Germany are currently operating their 16 Dornier and Siebel Br 1150 Atlantics. First introduced in 1966, these platforms will continue with their current roles until 2012 with 12 platforms configured for Anti Submarine Warfare (ASW) and Maritime Patrol (MP) whilst the remaining 4 are used for Electronic and Signals Intelligence (ELINT / SIGINT).
As a replacement for the ASW / MP Br 1150s Germany have purchased 8 P-3C Orions from the Royal Netherlands Navy for $355 million, and will take delivery of these platforms between November 2005 and March 2006. The ELINT / SIGINT Br 1150s will most likely be replaced by either High Altitude Long Endurance (HALE) or Medium Altitude Long Endurance (MALE) UAV programme.
The Canadian Air Force uses the CP-140 Aurora for maritime reconnaissance (MR) and the CP-140 Aurora A for environmental control operations. Both types of aircraft were first introduced into service in 1982 and the fleet was purchased for $ 670 million. The Canadian government wants to keep the maritime reconnaissance variant in service until 2025 and conducted a series of upgrades in 2004 including the upgrade of the avionics, communications and air frame under the Aurora Incremental Modernised Programme (AIMP). All 18 maritime reconnaissance variants will be upgraded by 2011 with the first 2 used as prototypes and test articles, and then retired in 2011. The 3 CP-140 Aurora A aircraft will not receive any upgrades and will be retired soon.
Italy is operating 13 Br1150 Atlantics (Maritime Patrol Aircraft [MPA 2000]) and an additional 5 in store. These aircraft are due to be replaced in 2012, but Italy has not announced how it intends to proceed. Initially they were working in conjunction with Germany to achieve a combined MPA replacement programme for their Atlantic fleets. However, the coalition has been discontinued because of budget problems. The replacement solution could involve a limited life extension of the existing fleet or a longer term solution of some 14 aircraft with a UAV component. It is likely that the Italian solution could be similar to the German replacement programme.
The Netherlands are operating 10 P-3C Orion platforms that conduct Maritime Reconnaissance (MR) and Anti Submarine Warfare (ASW). However, a cut in the country’s defence budget of $ 411 million is forcing the Netherlands to scrap their MPA fleet. Therefore the Orion fleet is due to be withdrawn from Dutch service in 2005 and sold. Germany has purchased 8 platforms and Portugal has purchased the remaining five Orions, but there is no planned replacement for the Dutch armed forces. This decision is seen by observers as short-sighted, because the Dutch Orions have experienced a high level of activity since the end of the Cold War, and the decision will create a capability gap in a nation that has a long tradition of maritime operations.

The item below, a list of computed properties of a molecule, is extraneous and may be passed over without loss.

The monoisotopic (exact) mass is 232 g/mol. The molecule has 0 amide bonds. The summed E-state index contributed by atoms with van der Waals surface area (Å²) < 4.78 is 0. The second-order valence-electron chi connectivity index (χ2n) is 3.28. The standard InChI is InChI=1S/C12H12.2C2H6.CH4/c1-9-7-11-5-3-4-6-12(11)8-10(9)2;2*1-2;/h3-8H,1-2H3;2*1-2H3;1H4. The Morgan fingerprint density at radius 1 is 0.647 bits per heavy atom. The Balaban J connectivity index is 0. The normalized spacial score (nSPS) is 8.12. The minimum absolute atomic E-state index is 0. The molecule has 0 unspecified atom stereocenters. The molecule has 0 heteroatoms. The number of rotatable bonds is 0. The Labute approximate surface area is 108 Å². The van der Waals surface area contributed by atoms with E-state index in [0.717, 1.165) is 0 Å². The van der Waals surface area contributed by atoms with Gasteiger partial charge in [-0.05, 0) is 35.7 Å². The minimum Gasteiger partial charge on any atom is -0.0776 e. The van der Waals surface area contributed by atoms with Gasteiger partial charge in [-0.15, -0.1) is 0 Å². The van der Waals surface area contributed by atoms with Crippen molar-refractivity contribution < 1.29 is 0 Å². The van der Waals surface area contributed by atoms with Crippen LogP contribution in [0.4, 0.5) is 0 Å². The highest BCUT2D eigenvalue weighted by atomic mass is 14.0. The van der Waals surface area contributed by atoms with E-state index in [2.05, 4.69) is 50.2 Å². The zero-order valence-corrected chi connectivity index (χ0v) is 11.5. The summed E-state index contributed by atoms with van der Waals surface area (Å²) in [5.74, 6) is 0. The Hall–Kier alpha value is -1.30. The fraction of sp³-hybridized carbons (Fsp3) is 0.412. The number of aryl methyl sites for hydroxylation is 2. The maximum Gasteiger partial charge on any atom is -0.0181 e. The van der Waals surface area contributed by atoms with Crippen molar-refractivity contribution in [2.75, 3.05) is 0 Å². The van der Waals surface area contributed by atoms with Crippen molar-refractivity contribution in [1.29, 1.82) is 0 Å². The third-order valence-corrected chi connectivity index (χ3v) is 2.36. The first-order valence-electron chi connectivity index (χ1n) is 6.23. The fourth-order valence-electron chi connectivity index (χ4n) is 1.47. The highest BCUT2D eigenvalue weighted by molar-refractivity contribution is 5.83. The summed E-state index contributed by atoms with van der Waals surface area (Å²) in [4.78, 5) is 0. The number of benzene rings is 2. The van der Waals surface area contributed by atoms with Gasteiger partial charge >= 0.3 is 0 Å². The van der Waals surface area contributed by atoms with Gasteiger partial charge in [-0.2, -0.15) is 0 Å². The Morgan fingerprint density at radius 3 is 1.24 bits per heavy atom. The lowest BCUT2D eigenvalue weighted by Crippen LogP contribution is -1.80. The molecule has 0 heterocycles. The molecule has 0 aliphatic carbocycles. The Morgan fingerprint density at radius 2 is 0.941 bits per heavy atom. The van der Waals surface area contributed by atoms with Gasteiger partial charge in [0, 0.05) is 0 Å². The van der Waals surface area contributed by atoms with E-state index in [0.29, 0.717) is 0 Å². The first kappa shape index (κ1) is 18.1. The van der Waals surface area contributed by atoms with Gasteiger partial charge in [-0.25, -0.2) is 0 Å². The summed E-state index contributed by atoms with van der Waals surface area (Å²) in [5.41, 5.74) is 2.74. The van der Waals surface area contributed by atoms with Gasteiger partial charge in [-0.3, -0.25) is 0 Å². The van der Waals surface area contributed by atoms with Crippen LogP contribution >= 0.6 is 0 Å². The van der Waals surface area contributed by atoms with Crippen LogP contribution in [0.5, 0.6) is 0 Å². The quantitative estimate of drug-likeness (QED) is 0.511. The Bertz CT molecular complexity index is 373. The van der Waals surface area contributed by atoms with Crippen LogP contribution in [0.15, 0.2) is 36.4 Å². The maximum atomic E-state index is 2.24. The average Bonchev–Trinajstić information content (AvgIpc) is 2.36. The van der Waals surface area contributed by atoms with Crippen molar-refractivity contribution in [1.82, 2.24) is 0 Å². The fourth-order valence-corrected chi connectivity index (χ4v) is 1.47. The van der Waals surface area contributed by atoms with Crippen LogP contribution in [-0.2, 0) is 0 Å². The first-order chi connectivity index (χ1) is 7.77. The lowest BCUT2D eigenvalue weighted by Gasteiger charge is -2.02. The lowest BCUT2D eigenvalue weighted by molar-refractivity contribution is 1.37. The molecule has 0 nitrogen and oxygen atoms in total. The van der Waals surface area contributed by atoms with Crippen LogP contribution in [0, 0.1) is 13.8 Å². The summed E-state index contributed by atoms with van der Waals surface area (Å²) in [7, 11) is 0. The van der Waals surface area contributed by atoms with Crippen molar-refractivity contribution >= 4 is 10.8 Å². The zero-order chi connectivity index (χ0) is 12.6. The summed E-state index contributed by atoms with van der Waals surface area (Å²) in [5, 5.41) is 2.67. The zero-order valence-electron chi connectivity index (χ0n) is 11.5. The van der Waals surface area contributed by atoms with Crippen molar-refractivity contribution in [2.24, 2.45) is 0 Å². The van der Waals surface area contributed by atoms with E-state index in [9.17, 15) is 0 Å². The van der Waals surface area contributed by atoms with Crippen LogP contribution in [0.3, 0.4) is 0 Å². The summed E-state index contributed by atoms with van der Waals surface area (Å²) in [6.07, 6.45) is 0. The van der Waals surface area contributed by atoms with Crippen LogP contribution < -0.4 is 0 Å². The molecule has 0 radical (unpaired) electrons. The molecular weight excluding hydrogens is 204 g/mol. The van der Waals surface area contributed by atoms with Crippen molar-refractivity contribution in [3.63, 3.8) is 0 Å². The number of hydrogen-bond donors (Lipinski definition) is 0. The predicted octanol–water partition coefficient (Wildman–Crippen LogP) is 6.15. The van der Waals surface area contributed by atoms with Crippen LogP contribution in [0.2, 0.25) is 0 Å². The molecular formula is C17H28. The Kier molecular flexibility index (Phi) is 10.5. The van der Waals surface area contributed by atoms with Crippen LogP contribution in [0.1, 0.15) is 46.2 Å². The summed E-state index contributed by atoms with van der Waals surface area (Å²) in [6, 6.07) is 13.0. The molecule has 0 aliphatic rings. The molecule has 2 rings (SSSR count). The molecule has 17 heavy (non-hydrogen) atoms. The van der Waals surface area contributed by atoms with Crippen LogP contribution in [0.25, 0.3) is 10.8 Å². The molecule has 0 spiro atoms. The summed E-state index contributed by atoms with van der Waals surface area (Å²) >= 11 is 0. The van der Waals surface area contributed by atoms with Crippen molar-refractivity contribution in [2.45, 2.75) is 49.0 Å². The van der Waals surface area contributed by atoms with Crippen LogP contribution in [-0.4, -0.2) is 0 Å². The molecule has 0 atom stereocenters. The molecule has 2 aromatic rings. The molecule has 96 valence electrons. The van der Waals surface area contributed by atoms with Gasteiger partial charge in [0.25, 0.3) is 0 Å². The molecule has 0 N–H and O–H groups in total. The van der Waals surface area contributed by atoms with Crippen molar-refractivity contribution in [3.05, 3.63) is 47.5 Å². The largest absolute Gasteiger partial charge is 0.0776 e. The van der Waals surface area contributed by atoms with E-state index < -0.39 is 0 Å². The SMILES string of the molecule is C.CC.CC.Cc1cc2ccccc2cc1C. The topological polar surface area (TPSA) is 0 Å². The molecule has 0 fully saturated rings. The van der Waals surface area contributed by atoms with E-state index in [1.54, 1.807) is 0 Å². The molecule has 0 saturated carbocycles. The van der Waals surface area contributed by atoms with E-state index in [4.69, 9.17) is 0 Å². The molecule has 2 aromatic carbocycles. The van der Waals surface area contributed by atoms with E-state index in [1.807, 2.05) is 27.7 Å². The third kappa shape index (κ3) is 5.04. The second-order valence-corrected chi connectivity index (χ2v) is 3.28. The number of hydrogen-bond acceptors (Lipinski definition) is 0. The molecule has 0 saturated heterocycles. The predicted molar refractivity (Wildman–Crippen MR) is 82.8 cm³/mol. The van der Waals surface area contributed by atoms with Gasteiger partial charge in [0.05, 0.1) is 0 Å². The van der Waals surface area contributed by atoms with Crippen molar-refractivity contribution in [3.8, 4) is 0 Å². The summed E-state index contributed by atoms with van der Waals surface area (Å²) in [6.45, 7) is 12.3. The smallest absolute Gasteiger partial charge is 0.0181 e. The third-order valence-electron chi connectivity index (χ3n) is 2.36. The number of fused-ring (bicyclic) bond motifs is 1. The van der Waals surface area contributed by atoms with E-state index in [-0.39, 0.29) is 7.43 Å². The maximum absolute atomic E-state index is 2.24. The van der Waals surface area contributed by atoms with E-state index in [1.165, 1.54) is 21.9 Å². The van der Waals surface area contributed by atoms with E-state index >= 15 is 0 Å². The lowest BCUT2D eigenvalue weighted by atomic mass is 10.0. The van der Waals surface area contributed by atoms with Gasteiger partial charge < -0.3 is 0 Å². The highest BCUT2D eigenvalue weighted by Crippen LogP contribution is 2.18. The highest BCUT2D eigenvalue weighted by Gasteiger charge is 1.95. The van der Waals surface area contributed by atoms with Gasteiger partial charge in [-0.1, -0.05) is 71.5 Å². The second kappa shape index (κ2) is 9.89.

The age of the platforms and the increased adaptability to multi role missions have combined to create an active market for the maritime patrol aircraft industry. However, the solutions that are been adopted by some NATO nations cannot be described as long-term in their concept.
The Netherlands decision to just ‘live with’ a capability gap is a decision they could learn to regret, and Italy will have to focus their efforts if they want to make a timely decision and avoid the possibility of having no platforms available to perform this vital role. The Germans appear to have a more rounded approach to the solution with their aircraft and UAV combination, but eventually they will be faced with major decisions about the aircraft they operate, as the Orion continues to age.
The US MMA and UK MRA4 are investing in products that potentially will influence the domestic markets in these countries. If these platforms are successfully developed and fielded there is little doubt they could have an increased influence in the larger global markets, where the age of maritime aircraft is an issue. Finally, UAVs will undoubtedly play an increasing role in the future of MPA development. As UAV technology continues to become more sophisticated and their payloads increase they will have the ability to conduct MPA missions on an equal par as the aircraft.